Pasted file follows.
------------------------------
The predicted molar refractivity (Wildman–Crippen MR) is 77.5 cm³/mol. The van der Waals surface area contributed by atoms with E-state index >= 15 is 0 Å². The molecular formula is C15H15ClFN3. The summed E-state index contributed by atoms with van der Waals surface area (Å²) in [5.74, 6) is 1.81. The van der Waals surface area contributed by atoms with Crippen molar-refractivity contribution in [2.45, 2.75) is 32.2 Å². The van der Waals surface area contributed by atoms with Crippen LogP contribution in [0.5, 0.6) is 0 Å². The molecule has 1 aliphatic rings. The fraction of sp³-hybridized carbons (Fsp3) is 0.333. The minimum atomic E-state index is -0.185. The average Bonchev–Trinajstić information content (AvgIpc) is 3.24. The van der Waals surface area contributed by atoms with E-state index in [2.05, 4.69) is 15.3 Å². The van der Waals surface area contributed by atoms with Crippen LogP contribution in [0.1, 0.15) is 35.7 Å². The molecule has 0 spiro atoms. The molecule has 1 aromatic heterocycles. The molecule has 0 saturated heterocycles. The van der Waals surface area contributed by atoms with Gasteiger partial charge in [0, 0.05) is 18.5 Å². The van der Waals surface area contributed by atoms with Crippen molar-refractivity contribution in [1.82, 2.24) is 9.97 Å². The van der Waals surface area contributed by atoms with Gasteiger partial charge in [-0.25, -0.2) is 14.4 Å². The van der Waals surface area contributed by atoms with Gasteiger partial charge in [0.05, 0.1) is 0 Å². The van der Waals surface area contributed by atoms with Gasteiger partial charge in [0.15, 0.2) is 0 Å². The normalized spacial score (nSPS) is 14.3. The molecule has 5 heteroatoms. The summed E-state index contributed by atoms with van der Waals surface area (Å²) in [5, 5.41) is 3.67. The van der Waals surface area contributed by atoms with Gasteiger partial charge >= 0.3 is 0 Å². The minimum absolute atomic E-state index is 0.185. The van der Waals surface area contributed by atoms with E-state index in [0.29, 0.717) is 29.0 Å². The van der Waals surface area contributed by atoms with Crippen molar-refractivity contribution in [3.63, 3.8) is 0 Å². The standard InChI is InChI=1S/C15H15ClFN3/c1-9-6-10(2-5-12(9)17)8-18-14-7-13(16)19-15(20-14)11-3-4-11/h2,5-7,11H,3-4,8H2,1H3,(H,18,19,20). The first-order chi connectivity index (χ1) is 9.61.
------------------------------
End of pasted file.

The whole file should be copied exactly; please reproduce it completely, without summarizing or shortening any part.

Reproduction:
The predicted molar refractivity (Wildman–Crippen MR) is 77.5 cm³/mol. The van der Waals surface area contributed by atoms with E-state index >= 15 is 0 Å². The molecular formula is C15H15ClFN3. The summed E-state index contributed by atoms with van der Waals surface area (Å²) in [5.74, 6) is 1.81. The van der Waals surface area contributed by atoms with Crippen molar-refractivity contribution in [2.45, 2.75) is 32.2 Å². The van der Waals surface area contributed by atoms with Crippen LogP contribution in [0.5, 0.6) is 0 Å². The molecule has 1 aliphatic rings. The fraction of sp³-hybridized carbons (Fsp3) is 0.333. The minimum atomic E-state index is -0.185. The average Bonchev–Trinajstić information content (AvgIpc) is 3.24. The van der Waals surface area contributed by atoms with E-state index in [2.05, 4.69) is 15.3 Å². The van der Waals surface area contributed by atoms with Crippen LogP contribution in [0.1, 0.15) is 35.7 Å². The molecule has 0 spiro atoms. The molecule has 1 aromatic heterocycles. The molecule has 0 saturated heterocycles. The van der Waals surface area contributed by atoms with Gasteiger partial charge in [0, 0.05) is 18.5 Å². The van der Waals surface area contributed by atoms with Crippen molar-refractivity contribution in [1.82, 2.24) is 9.97 Å². The van der Waals surface area contributed by atoms with Gasteiger partial charge in [-0.25, -0.2) is 14.4 Å². The van der Waals surface area contributed by atoms with Gasteiger partial charge in [0.05, 0.1) is 0 Å². The van der Waals surface area contributed by atoms with Gasteiger partial charge in [0.15, 0.2) is 0 Å². The normalized spacial score (nSPS) is 14.3. The molecule has 5 heteroatoms. The summed E-state index contributed by atoms with van der Waals surface area (Å²) in [5, 5.41) is 3.67. The van der Waals surface area contributed by atoms with Gasteiger partial charge >= 0.3 is 0 Å². The minimum absolute atomic E-state index is 0.185. The van der Waals surface area contributed by atoms with E-state index in [0.29, 0.717) is 29.0 Å². The van der Waals surface area contributed by atoms with Crippen molar-refractivity contribution in [3.63, 3.8) is 0 Å². The standard InChI is InChI=1S/C15H15ClFN3/c1-9-6-10(2-5-12(9)17)8-18-14-7-13(16)19-15(20-14)11-3-4-11/h2,5-7,11H,3-4,8H2,1H3,(H,18,19,20). The first-order chi connectivity index (χ1) is 9.61.